Leather is a popular material in many contexts and is known for its luxurious feel and aesthetic quality. In health and care facilities, it is important to be aware of the limitations of the material. Leather gives a luxurious and comfortable feeling, but maintenance requirements, sensitivity to liquids and bacteria and higher purchase and maintenance costs can pose challenges for care units. Alternatively, artificial leather and specialized textiles can be used.

  • Requires more extensive maintenance than other materials. It is not as resistant to stains and requires special products for cleaning and maintenance. In care units where frequent cleaning is required, this can be a disadvantage.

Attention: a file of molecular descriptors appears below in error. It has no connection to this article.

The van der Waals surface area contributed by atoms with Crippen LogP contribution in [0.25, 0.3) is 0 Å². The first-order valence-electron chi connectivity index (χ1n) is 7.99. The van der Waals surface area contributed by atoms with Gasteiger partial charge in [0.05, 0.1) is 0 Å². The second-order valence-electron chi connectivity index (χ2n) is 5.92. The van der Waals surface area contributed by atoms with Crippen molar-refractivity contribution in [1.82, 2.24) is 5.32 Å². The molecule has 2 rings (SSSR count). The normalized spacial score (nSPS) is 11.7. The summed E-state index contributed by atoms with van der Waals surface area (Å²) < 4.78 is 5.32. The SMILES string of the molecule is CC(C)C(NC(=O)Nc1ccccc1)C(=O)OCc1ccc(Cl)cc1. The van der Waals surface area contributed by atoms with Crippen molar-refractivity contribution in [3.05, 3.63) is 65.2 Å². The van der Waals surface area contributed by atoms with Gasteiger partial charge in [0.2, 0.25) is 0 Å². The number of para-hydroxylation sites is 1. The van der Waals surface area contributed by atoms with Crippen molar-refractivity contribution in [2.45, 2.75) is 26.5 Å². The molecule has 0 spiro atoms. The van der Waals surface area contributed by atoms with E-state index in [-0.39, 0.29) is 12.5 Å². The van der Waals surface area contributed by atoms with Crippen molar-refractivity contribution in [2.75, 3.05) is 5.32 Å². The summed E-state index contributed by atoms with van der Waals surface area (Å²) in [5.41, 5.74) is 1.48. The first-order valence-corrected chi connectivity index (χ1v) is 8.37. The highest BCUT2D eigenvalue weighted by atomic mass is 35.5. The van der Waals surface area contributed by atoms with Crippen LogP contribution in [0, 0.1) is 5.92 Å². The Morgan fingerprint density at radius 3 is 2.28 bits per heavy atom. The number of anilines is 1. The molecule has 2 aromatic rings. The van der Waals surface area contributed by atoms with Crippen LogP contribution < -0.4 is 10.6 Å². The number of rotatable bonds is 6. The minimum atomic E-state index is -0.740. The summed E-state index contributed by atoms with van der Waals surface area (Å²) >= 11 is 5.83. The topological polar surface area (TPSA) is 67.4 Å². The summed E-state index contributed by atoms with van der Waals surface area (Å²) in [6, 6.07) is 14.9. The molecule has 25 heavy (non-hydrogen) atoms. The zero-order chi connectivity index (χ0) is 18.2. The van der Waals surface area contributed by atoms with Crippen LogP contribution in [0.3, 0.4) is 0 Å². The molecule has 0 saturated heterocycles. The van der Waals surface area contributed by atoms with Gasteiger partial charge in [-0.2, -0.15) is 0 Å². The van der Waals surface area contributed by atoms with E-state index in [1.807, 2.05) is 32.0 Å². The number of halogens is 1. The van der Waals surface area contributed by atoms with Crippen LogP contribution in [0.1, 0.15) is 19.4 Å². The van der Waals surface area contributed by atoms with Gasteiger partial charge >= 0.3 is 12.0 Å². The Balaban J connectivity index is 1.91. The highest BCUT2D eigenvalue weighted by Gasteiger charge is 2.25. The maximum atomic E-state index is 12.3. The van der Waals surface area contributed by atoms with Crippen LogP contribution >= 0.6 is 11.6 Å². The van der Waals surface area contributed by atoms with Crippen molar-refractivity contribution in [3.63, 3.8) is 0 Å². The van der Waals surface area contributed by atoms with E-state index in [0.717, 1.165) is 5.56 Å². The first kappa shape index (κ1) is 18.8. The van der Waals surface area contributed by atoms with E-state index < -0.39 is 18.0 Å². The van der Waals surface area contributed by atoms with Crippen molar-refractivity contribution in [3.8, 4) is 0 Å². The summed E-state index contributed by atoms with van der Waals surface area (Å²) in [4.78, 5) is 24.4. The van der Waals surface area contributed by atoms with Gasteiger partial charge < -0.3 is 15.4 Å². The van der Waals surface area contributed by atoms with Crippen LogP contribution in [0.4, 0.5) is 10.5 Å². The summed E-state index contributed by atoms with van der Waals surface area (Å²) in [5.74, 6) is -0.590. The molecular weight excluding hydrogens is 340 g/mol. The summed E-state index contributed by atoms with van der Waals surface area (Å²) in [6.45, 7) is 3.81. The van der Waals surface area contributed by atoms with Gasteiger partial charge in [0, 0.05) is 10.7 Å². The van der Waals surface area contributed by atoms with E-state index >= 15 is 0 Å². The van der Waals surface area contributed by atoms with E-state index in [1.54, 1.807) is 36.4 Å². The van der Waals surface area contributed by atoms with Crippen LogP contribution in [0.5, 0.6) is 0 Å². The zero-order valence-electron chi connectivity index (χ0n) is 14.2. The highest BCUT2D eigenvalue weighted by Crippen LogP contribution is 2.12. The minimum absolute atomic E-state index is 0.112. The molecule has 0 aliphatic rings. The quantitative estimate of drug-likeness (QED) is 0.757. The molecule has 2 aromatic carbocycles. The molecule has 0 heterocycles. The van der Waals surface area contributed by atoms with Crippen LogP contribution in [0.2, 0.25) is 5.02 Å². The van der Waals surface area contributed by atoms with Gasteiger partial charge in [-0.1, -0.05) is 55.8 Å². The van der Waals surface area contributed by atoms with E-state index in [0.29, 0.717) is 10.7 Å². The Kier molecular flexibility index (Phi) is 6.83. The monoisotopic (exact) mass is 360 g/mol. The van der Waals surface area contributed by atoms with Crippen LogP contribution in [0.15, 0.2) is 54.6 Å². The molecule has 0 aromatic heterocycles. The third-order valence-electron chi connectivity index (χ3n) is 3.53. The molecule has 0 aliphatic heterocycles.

• Is more porous than artificial leather and can absorb liquids and bacteria more easily. This can be a challenge in care environments where cleanliness is crucial.
  • Although furniture leather is durable, it can show wear more quickly than synthetic alternatives, especially in environments with frequent cleaning.
  • More expensive to purchase and maintain compared to alternatives such as artificial leather or synthetic fabrics.
  • May contain substances that cause allergies.

Read more about the maintenance of leather here